#493) Bless Their Little Hearts (1983)

#493) Bless Their Little Hearts (1983)

OR “Saving Mr. Banks”

Directed by Billy Woodberry

Written by Charles Burnett

Class of 2013 

The Plot: “Bless Their Little Hearts” chronicles Charlie Banks (Nate Hardman) and his wife Andais (Kaycee Moore) as they struggle to raise a family and make ends meet in Watts, Los Angeles. The chronically unemployed Charlie tries to find day labor, while Andais manages to work while raising their three kids (Angela, Ronald, and Kimberly Burnett). The daily frustrations of the Banks’ life reaches a boiling point in this representation of an under appreciated group of influential filmmakers.

Why It Matters: The NFR calls the film a “spare, emotionally resonant portrait of family life during times of struggle” and calls Woodberry “a key figure” in the L.A. Rebellion movement of the late ’70s/early ’80s. The NFR blurb also quotes Jim Ridley’s review from the “Village Voice”: “Its poetry lies in the exaltation of ordinary detail”.

But Does It Really?: “Bless Their Little Hearts” holds up remarkably well, and while not an essential American film, represents an important generation of African-American filmmakers on a mission to tell their stories as honestly as possible. “Bless” can be a bit difficult to track down (Thanks, Criterion Channel!), but thanks to the dedicated vision of Billy Woodberry and Charles Burnett, it is well worth seeking out.

Everybody Gets One: While studying at UCLA, Billy Woodberry became part of the L.A. Rebellion, a film movement consisting of such notable African-American filmmakers as Woodberry, Charles Burnett, and Julie Dash. These filmmakers were influenced by the turbulent politics of 1960s America, and sought to make films that more accurately portrayed the struggles of African-Americans. Burnett strongly encouraged Woodberry to become a film director, and offered him his screenplay for “Bless”. Burnett even went as far as connecting Woodberry with cast members from his previous film “Killer of Sheep”, including this film’s leading lady Kaycee Moore.

Wow, That’s Dated: Besides the kids using knobs to change the TV channel, this movie is not very dated. This, of course, means that the film’s dissection of socio-economic hardships for people of color hasn’t aged either.

Seriously, Oscars?: No Oscar love for “Bless Their Little Hearts” or Billy Woodberry. The film did, however, take home some prizes from the Berlin and Amiens International Film Festivals.

Other notes

  • “Bless Their Little Hearts” was Woodberry’s master thesis at UCLA, a fact that a surprisingly large number of NFR entries have in common. This always begs the question: What grade did Woodberry get on this? Anything short of an A- and I will need to speak to his professor.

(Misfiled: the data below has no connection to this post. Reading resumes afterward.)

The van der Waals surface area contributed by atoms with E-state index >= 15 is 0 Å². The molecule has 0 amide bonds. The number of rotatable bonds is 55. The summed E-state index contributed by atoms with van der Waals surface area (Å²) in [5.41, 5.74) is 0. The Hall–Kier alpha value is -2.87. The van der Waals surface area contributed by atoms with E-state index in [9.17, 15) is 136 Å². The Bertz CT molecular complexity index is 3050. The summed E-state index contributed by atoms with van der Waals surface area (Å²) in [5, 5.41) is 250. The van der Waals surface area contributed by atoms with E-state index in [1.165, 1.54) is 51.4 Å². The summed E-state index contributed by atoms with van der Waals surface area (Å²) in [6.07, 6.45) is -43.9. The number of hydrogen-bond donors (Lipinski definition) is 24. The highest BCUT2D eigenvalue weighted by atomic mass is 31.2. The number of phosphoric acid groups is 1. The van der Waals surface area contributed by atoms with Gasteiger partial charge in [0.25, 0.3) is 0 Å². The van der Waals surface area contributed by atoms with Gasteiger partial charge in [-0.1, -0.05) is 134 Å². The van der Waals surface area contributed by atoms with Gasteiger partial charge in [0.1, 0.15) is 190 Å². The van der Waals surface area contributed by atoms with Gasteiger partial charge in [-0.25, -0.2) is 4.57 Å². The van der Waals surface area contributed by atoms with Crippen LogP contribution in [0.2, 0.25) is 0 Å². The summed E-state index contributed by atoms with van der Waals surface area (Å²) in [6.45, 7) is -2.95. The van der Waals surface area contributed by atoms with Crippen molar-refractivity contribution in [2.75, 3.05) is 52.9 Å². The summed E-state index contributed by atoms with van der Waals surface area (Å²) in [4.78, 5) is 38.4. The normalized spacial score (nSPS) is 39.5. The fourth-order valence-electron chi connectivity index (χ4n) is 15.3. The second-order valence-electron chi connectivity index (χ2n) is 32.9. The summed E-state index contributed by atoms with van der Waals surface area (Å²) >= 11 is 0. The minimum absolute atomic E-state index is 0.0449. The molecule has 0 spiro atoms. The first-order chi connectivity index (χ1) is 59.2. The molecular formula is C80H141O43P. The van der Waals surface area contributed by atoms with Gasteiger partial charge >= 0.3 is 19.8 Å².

• Many of the L.A. Movement filmmakers helped each other make their movies at UCLA. Here, Charles Burnett is both screenwriter and cameraman. On the flip side, Woodberry acted in 1982’s “Ashes and Embers” by Haile Gerima.
  • Though never mentioned by any of the characters, “Bless Their Little Hearts” is set and filmed in the Watts neighborhood in Los Angeles. Charles Burnett grew up in Watts, and this (as well as his directorial debut “Killer of Sheep”) is set in Watts. Did he ever cross paths with the kids from “Felicia“?
  • One thing “Bless” does really well is capture the sort of meaningless meandering that life seems to consist of when one has no real prospects on the horizon. On the surface, this is a movie where “nothing happens”, but Woodberry is setting his scenes very carefully for Charlie’s inevitable breakdown. In the hands of a lesser filmmaker, these early scenes would be quite boring, but Woodberry manages to hold your interest.
  • The $125 Charlie makes every week is about $320 today. This has been an episode of “We Suck at Inflation”, as well as an episode of “We Suck at Financially Supporting our Working Class Citizens”.
  • Like many a great filmmaker, Woodberry knows the power of the close-up. Andais’ breakdown scene is played out in a wide shot of her and the kids, saving the crucial close-up for the exact moment when she snaps. It’s riveting.
  • Equally riveting is the major argument between Charlie and Andais, covered in one uninterrupted take. It’s a testament to Woodberry’s direction, Nate Hardman and Kaycee Moore’s committed performances, and Charles Burnett’s cinematography.
  • Another brilliant piece of camerawork from Woodberry and Burnett: After their argument, Charlie and Andais are only shown in separate close-ups when they share a scene. They do not occupy the same shot until they reconcile.
  • “Bless Their Little Hearts” was restored in 2017 by UCLA. Billy Woodberry took the opportunity to credit some cast and crew members who went uncredited for their work in the original print. There is also a special thanks section that acknowledges, among others, Julie Dash and Edward Olmos.


  • Although Billy Woodberry’s film career never rose to the same heights as his contemporaries Charles Burnett and Julie Dash, he is still making movies; his most recent being 2015’s “And when I die, I won’t stay dead”, a documentary about poet and activist Bob Kaufman. Woodberry has also narrated films from fellow NFR directors Thom Andersen (“Red Hollywood”) and James Benning (“Four Corners”).
  • In addition to his film work, Billy Woodberry has been teaching film at CalArts since 1989.
  • Charles Burnett has also continued directing. In addition to the aforementioned “Killer of Sheep”, Burnett would go on to helm another NFR entry: 1990’s “To Sleep with Anger”.

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